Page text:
Schema building blocks

This video reviews the key building block elements of Experience Data Model (XDM) schemas, including fields, datatypes, schema field groups, classes, and behavior. For more information, please visit the schemas documentation.

In this video, I’ll give you a quick overview of the key elements in Experience Data Model or XDM schemas. Here are the key elements of schemas. Thank you and good luck. Kidding. I liked this visualization of the elements because I think it does a great job of capturing the frequency with which these things occur in a typical platform implementation. I’ll go through this diagram from the bottom up. At the bottom are fields, these are the most granular elements, fields model and individual data point. Each piece of data that you bring into Experience Platform has to add here to a schema field. There are standard fields and you can define your own fields using all kinds of options but fields can’t be created independently. They have to be added through data types, field groups or classes. Let’s go to the UI now and look at these elements. Select Schemas from the navigation and you’ll see tabs for all three. Let’s start with Data types, the most granular of those three. You’ll see there are a lot of data types provided out of the box. Data types are like little logical groupings of fields. Let’s look at an innocuous data type like email address. You might think, “Hey, isn’t this just one field?” The great thing about data types and field groups in Experience Platform is that a lot has been thought through in a lot of detail. Basically, everything you could want is in here, from the address itself to the type of email address, the status of the email address, maybe it’s not working and there’s an undeliverable response coming back and so on. So, a data type is a group of fields. They can be used in any type of schema and you can create your own. Like fields though, they don’t get added directly to schemas but can be added to classes and field groups, which is why at the top of our diagram we have Schema = Class + Field Groups. Classes and field groups include the data types and the fields, field groups are also groups of fields, they contain both fields and data types. There is the mechanism used to add most fields to schemas. Although technically, you don’t actually need to have any, you could have a schema consisting of just the class. Note how in this field group there’s a field called Personal email, which uses the email address data type and contains those same fields we’re just looking at. Field groups can be created in this schema of creation workflow and they’re tied to a specific class, which leads me to Classes. A class and only one class is required in every schema. They define what a schema represents like a person, a product, an event occurring on a website, a classification if you will. Classes have fields built into them. Representing the minimal shared fields needed in any schema using the class, like every insurance policy schema is going to have an owner and a beneficiary attached to it. So, these types of essential fields are just built in. In addition to the out-of-the-box classes, you can also create your own.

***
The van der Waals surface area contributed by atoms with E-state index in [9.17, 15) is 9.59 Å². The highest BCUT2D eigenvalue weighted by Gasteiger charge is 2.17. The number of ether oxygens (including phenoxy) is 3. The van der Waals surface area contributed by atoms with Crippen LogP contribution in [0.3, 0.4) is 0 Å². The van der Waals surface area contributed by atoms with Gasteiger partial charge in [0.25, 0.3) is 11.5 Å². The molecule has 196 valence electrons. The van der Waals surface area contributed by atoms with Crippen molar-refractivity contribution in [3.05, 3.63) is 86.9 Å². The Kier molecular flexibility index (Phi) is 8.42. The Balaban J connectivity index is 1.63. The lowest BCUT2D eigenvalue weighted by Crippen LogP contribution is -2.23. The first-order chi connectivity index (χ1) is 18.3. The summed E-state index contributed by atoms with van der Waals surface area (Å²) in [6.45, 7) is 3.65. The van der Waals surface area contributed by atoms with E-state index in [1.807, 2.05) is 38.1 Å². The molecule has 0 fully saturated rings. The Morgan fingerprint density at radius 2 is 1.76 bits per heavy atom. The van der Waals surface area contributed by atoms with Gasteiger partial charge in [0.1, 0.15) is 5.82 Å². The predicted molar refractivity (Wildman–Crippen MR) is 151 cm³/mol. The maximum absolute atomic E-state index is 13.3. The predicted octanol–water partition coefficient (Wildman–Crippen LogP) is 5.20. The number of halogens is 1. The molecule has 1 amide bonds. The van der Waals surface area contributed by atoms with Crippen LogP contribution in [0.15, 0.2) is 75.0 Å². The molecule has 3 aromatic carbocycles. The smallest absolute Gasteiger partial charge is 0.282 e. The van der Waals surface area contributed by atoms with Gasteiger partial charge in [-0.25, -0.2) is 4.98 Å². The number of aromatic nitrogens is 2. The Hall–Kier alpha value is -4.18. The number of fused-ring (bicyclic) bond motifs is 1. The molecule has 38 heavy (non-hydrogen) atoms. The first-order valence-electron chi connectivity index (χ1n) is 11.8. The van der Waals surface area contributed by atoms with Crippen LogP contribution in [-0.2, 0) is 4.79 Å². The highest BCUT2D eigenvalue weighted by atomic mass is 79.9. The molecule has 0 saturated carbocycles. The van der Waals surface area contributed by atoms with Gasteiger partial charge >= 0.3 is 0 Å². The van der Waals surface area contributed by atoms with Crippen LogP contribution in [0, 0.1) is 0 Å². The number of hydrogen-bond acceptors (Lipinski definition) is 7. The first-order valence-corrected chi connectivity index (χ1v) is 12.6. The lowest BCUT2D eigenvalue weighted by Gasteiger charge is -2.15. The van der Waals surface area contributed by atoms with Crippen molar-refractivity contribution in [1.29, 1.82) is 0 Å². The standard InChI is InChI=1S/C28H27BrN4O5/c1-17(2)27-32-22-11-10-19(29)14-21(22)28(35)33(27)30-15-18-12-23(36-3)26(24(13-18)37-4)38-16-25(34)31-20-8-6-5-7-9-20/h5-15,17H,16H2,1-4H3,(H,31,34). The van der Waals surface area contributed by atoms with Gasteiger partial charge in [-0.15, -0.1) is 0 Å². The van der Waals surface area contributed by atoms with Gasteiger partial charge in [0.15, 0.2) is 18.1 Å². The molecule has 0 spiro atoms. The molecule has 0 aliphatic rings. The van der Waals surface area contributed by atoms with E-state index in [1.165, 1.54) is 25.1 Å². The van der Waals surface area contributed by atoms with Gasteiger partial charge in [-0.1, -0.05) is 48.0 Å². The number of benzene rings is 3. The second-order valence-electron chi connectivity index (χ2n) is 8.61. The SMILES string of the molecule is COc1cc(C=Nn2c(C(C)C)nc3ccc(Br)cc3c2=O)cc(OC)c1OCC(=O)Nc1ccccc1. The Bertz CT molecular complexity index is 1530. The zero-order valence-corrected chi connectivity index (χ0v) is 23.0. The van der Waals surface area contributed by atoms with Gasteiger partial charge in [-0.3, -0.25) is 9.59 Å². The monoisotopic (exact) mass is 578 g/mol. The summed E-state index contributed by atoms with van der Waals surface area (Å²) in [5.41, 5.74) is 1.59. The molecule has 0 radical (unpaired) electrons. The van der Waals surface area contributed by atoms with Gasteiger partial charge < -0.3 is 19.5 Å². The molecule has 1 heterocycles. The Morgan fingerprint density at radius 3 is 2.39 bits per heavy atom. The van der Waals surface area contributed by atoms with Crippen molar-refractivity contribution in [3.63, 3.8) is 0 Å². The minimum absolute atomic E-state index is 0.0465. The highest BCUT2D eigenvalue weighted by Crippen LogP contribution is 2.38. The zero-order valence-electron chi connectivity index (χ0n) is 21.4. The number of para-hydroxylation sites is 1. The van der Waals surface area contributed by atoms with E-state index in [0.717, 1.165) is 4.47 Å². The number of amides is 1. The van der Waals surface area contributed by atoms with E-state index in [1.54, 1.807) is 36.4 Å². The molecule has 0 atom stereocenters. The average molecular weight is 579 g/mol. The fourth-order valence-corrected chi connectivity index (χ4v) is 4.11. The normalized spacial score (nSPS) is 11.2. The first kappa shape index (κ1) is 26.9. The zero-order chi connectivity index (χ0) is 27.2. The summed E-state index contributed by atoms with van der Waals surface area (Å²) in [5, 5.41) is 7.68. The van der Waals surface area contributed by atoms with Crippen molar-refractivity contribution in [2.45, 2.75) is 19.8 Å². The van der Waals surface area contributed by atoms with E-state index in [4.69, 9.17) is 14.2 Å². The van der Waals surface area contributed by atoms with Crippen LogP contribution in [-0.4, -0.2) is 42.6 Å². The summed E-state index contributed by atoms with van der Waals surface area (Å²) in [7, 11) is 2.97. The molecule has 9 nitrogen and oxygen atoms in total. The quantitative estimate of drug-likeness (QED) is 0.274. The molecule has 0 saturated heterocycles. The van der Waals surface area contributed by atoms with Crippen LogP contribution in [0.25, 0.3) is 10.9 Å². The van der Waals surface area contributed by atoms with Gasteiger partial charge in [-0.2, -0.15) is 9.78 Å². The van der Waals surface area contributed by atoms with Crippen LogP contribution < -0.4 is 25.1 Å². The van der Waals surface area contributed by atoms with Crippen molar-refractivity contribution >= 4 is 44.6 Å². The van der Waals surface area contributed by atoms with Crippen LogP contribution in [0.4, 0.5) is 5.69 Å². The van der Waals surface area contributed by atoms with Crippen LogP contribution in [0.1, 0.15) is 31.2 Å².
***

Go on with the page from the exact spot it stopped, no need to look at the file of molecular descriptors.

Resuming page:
So, we’re now at the top of our bizarre round pyramid thing, which is Behavior. Behavior refers to the type of class you’re using. There are two types, record for classes describing things and time-series for describing things that happened. You might’ve seen this slide in another video. When you create new classes and select one of these types, a set of fields may be added to that new class. For example, all time-series classes have an event id, eventType and timestamp fields in them.
So, that’s a walkthrough of the elements of schemas. I hope that helps your understanding and good luck building your own schemas. -